Press Releases

DATE2024.02.29 #Press Releases

Development of Near-Infrared Fluorescent Labeling Agent for Live Cell Imaging with Excellent Light Resistance

Disclaimer: machine translated by DeepL which may contain errors.

~Discovery that cell membrane permeability differs depending on stereochemistry~.

Nagoya University


School of Science, The University of Tokyo

Japan Science and Technology Agency

Summary of Presentation

A research group led by Masayasu Taki, Project Associate Professor, Shigehiro Yamaguchi, Professor, and Florence Tama (Team Leader, RIKEN Center for Computational Science) at the Institute for Transformative Biomolecular Research (WPI-ITbM*), Nagoya University, Professor Yasushi Okada (Team Leader, RIKEN Center for Frontier Biosciences)  at the University of Tokyo have successfully developed a near-infrared fluorescent labeling agent for live cell imaging) that combines high light resistance and cell membrane permeability.

Light in the near-infrared region is less toxic to living organisms and less susceptible to autofluorescence, making it suitable for long-term imaging of live cells. It is also useful for multicolor staining of targets because its wavelength range does not overlap with that of widely used fluorescent proteins and fluorescent labeling agents in the visible light range. However, most near-infrared fluorescent dyes have low water solubility and chemical stability and are degraded by light, so their availability for live-cell imaging of organelles, which requires long-term observation, has been very limited.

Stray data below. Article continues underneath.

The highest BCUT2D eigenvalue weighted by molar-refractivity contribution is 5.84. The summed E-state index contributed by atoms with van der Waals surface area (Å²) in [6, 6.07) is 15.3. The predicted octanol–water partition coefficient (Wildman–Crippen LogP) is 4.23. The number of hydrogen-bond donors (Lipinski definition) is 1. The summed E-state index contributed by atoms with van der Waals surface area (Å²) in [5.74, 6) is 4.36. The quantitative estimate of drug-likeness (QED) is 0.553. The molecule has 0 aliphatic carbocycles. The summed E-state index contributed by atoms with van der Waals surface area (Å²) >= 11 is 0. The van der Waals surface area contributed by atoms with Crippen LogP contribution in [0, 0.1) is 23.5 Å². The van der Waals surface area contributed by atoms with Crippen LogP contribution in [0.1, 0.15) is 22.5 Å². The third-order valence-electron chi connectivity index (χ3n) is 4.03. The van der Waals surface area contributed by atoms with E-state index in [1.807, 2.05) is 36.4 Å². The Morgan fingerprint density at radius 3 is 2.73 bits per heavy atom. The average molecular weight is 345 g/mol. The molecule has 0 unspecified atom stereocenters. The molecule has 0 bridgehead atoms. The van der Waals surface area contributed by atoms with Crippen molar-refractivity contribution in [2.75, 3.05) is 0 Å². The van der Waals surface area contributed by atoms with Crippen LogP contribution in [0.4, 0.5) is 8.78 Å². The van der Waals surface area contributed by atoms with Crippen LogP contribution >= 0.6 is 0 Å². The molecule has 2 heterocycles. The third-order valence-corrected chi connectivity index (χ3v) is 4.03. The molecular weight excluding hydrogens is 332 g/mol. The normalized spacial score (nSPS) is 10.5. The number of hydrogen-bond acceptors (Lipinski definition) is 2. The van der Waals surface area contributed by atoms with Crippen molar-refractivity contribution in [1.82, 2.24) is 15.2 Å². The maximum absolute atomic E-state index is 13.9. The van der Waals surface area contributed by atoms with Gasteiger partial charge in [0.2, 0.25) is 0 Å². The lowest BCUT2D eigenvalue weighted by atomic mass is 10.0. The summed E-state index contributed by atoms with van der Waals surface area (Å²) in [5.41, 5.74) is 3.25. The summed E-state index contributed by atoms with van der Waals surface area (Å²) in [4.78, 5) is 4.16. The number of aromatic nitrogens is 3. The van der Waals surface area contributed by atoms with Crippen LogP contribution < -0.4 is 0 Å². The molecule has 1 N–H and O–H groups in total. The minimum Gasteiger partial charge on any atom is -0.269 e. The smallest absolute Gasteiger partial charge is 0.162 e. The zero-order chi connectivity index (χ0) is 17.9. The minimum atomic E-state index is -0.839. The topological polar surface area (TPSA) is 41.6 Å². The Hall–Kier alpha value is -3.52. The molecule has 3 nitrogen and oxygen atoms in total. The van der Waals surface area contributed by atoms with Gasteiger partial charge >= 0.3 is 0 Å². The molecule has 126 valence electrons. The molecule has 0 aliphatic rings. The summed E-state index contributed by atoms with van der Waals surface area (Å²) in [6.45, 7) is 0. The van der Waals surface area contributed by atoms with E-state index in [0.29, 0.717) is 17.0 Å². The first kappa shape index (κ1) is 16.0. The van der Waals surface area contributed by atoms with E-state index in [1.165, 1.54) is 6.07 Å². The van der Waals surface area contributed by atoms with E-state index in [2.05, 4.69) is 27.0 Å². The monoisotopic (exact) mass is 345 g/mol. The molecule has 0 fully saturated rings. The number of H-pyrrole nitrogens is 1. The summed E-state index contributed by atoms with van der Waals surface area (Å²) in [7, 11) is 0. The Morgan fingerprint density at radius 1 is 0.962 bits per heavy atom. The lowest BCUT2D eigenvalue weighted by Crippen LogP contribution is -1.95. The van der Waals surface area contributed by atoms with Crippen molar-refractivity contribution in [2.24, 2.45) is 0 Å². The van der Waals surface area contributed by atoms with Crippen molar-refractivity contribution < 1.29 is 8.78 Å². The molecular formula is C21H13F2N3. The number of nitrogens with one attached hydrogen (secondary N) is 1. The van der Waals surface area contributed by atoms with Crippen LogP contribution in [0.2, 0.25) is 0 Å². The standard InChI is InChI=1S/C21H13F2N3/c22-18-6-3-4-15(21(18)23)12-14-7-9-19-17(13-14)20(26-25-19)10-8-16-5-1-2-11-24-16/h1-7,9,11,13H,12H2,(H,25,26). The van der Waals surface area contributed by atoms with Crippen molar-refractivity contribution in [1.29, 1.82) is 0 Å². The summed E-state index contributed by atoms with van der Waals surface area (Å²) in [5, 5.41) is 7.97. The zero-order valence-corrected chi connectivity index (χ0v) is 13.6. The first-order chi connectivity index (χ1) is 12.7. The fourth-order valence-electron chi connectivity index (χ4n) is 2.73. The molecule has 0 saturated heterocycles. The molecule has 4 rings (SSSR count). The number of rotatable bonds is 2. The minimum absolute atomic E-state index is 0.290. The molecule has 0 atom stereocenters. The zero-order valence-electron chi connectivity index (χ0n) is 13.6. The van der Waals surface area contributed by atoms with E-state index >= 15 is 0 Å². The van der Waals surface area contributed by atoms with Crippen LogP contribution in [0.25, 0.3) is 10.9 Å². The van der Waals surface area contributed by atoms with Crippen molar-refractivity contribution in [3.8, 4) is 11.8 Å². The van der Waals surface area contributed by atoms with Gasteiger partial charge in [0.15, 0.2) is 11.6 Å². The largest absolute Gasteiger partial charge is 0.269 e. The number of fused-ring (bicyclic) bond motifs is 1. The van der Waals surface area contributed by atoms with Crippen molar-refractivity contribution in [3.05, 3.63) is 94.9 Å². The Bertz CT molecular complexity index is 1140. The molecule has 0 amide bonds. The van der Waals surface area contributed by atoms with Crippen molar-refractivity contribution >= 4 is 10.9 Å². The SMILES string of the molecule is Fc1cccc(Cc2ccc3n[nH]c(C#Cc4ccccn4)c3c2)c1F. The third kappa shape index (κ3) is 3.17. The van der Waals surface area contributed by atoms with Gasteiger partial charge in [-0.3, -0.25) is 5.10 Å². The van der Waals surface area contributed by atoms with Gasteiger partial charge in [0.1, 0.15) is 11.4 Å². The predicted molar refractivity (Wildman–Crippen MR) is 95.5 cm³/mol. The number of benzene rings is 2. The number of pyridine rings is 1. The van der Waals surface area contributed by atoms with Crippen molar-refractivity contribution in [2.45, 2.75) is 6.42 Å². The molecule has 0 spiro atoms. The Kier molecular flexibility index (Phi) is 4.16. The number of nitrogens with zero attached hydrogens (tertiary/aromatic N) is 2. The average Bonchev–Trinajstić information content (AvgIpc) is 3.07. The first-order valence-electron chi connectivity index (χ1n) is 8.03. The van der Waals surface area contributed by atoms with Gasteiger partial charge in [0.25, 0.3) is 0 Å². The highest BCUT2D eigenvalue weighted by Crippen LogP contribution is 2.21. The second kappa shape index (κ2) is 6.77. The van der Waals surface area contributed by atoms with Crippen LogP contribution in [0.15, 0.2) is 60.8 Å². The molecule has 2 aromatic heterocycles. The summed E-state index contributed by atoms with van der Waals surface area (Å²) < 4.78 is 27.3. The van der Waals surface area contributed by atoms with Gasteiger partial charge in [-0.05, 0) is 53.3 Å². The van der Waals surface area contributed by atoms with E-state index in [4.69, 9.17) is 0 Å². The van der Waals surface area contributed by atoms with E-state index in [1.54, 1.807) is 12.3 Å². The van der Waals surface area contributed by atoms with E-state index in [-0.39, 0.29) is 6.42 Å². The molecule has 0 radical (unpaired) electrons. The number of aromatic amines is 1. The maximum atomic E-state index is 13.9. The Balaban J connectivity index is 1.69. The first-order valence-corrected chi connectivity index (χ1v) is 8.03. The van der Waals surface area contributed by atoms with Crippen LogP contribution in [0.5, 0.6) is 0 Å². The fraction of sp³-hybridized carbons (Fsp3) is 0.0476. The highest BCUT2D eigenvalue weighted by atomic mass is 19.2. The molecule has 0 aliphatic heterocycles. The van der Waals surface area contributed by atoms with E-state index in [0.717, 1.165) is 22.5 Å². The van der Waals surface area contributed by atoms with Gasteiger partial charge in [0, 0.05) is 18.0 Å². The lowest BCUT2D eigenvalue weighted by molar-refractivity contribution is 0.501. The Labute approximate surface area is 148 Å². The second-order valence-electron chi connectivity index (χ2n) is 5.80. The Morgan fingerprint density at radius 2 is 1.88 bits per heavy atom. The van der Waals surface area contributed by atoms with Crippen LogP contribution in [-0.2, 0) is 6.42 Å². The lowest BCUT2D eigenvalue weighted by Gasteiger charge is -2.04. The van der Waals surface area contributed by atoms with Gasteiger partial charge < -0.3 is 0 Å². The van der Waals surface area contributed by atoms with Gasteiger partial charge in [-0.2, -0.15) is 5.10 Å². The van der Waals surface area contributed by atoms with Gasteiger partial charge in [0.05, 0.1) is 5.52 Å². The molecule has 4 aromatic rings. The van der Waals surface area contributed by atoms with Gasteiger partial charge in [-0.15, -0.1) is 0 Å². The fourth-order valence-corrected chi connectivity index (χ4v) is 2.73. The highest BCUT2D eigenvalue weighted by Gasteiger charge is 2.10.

In this study, we developed a near-infrared fluorescent labeling compound with excellent light stability and evaluated its cell membrane permeability. As a result, we found that stereochemistry, the three-dimensional structure of a compound, has a significant effect on its cell membrane permeability. By using a near-infrared fluorescent labeling agent with membrane permeability, we achieved specific labeling of any organelle by fluorescence imaging. We also succeeded in tracing the interaction between organelles by super-resolution 5D imaging (3D + time + wavelength).
These research results were published in the online edition of the German Chemical Society's journal "Angewandte Chemie International Edition" on February 27, 2024.

Figure: (a) Multicolor imaging of a living cell organelle. Blue: nucleus, green: lysosome, yellow: mitochondria, red: microtubules, cyan: endoplasmic reticulum (b) Super-resolution 3D imaging of cell structure. Red: microtubule (SiR-Tubulin), cyan: endoplasmic reticulum (trans-1) (c) Network structure of ER changing over time.


For more information, please visit the Nagoya University website.


Journal name
Title of paper
Stereochemistry-Dependent Labeling of Organelles with a Near-Infrared-Emissive Phosphorus-Bridged Rhodamine Dye in Live-Cell Imaging